Have you ever wondered how to successfully write your very first book? Maybe you have already written your first book, and now you are looking for ways to improve as you write more books. Maybe you are just always on the lookout for good tips that can improve your technique in even the smallest of ways. Well, look no further! Here are some EXCELLENT tips on things NOT to do, in order to make your writing as successful as possible. And come back next week when we will discuss things you SHOULD do.

Things you should avoid in order to write a successful book:​

  • Jumping on the trendy train: Trying to study what’s on the bestseller lists and what’s popular is a great example of what NOT to do. Trends change quickly. By the time you decide which trend you want to jump on and finish writing an entire book, there’s an extremely good chance that the trend will already have passed.
  • Following all the shortcuts: There are a lot of ways to publish your book faster than lightning. It doesn’t mean it will be successful. Taking too many shortcuts, such as quickly designing a cover you feel is good enough, skipping important steps such as editing or proofreading, and releasing an e-book straight off your first or second draft, could be a deadly combination. Too many shortcuts can leave you with a book that’s not as successful as it could be, and a book that you are okay with rather than one you feel is some of your best work. And who wouldn’t want to always put their best effort and best work out there?
  • Give up when things get tough: While it may be tempting to throw in the towel when your frustration hits its peak, it’s not going to lead to a successful book. Rather than drive yourself crazy when you are at your wits end, or give up altogether, check out our blog, How to overcome the dreaded monster known as: writer’s block, for some helpful tips to get you through those tough spots.
  • Being overly descriptive: Whether it’s character description, details of the world your book takes place in, or adjectives and adverbs throughout the story, putting in too much detail can hurt your book. When you tell people about your life, it’s not filled with tons of inconsequential details, and your book shouldn’t be either. There is no reason to say “Charlotte’s long, dark, flowing hair and staggering, ice blue eyes made her look even more fierce as she slowly, but determinedly, marched into the face of absolute and frightening uncertainty.” Sure, the example is a bit much, but that’s the point. A character probably doesn’t need to be overly described since most readers will imagine the character for themselves anyway. The same goes for anything else you might be describing in your book. Give the reader as much as necessary, and their imaginations will fill in the rest. That’s half the fun! Plus, using too much detail and too many descriptive words for everything can lead to an unnecessarily lengthy story.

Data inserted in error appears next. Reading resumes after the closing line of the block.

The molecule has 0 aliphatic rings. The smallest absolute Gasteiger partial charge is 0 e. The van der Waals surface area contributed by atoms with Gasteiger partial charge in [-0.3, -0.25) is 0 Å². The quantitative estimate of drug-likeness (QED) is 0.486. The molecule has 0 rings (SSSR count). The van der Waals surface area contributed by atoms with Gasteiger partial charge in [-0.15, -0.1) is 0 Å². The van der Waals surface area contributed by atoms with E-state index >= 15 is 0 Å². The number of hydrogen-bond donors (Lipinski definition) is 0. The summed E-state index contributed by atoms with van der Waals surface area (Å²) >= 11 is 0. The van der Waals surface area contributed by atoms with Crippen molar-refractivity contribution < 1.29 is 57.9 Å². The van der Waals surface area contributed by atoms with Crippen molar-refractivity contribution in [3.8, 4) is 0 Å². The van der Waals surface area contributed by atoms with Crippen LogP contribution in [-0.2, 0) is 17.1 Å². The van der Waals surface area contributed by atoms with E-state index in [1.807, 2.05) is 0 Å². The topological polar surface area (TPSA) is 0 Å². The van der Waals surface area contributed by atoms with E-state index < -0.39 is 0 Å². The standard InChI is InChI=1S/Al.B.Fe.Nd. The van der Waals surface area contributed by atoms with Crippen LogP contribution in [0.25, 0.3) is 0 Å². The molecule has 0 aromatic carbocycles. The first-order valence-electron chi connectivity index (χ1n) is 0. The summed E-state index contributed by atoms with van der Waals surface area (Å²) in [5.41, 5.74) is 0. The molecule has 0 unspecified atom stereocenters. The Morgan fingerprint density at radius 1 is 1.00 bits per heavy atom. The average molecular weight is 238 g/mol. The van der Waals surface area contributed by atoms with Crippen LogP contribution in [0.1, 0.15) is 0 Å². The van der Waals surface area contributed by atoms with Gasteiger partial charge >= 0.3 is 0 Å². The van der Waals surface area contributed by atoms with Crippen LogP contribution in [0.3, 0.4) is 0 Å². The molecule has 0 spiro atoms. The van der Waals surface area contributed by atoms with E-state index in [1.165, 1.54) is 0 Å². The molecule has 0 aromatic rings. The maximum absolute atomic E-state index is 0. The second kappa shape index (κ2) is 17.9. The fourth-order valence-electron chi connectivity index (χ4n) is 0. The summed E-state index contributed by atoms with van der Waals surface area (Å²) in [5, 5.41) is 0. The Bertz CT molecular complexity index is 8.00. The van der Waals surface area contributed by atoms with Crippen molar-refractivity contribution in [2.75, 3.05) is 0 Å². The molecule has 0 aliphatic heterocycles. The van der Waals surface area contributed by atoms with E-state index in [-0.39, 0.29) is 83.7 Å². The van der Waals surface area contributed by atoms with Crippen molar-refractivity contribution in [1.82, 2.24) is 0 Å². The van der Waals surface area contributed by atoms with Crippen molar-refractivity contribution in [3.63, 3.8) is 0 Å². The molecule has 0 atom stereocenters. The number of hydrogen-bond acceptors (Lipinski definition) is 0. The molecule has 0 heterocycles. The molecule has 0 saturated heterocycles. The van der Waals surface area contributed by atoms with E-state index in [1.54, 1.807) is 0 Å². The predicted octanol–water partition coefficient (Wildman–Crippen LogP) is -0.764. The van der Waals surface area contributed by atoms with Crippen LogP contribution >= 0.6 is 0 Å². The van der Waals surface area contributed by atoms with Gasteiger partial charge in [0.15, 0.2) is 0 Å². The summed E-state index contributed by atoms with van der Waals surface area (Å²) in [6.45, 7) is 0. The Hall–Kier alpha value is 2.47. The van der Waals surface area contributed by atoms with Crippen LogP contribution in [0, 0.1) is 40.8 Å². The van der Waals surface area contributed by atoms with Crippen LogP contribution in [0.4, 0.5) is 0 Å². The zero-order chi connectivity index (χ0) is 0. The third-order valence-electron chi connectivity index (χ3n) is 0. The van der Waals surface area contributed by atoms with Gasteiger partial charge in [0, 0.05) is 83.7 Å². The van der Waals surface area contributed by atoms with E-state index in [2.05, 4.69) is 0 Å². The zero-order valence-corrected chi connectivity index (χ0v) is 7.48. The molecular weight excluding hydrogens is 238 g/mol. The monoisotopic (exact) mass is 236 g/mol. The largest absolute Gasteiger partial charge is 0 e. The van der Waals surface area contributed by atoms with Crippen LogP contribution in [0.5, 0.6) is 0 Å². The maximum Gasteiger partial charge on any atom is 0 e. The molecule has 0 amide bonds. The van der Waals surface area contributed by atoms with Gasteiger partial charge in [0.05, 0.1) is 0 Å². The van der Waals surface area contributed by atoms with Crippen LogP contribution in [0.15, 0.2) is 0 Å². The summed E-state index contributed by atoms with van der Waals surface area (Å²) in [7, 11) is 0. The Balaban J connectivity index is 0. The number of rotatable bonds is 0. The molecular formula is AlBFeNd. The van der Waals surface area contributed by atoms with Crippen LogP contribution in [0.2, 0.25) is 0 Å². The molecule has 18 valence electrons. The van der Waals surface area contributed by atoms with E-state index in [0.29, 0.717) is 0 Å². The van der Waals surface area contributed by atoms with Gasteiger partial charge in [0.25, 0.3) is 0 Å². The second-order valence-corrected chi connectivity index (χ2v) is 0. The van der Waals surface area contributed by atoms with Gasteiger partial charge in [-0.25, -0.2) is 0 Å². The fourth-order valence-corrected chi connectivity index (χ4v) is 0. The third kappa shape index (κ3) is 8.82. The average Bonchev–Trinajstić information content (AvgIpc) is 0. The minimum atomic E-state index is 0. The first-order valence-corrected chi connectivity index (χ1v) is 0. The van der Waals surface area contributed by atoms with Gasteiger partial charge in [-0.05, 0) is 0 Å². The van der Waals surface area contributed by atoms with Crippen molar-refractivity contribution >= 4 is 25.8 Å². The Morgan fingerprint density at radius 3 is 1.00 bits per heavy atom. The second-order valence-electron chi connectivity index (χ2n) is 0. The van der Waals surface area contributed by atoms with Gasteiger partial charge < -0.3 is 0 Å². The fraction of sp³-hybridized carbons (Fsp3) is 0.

• Inconsistent information: This one is pretty straight forward. Make sure your tone, writing style, character motivations, and point of view remain consistent throughout your story. Don’t switch from first person to third person or vise-versa, and make sure you don’t accidentally switch things up from the beginning of your story to the end. Inconsistencies can ruin an otherwise great book. This is yet another reason NOT to take too many shortcuts, as I mentioned above. Editors and beta readers are there to catch these types of inconsistencies for you if you let them.
  • Unnatural dialogue: Make sure your characters sound the way people sound in real life when they are talking. If it sounds too factual, like they are reading out of a text book, or too robotic, too boring, too cliché, etc., then it probably is.
  • Being overly generic: Using adjectives and adverbs, in moderation of course, is excellent. It helps give the readers a clear idea of what’s going on. However, you do not always want to use the most generic term when describing something. Most descriptive words have a number of synonyms, and each one of them gives you a different visualization of what’s happening. For example, you picture different things when someone is described as crying versus sobbing, smiling versus grinning, and upset versus furious. You also visualize differently when the description reads dusty versus filthy, pretty versus gorgeous, or loud versus deafening. It’s definitely a good idea to mix it up in order to paint a more vivid picture in your readers’ minds.
  • Boatloads of backstory: If there is a lot of backstory that you need to get across to your readers, it’s best not to do it all at once. Instead of opening a giant trunk full of baggage from your characters and dumping it on your readers all at one time, try to weave it in throughout the story.
  • Being boring: Sounds obvious, doesn’t it? There are bound to be similar characters and similar plots out there in the ever expanding world of books. The key is to make sure your characters and your plot have something that stand out, something that gives some depth, and something that makes the readers want to route for your characters and find out what happens next.
  • Wait until inspiration strikes: Now this is a GREAT way to get other things done, like laundry, errands, video games, solitaire and so much more, without feeling guilty. I have to do SOMETHING with my time since I haven’t felt inspired yet. Right? Wrong. Waiting around is never a good idea, and it’s another one of those writer’s block issues that I tackled in an earlier blog post. Waiting and hoping for some amazing spell of inspiration to hit is not likely to get your book started, let alone finished.

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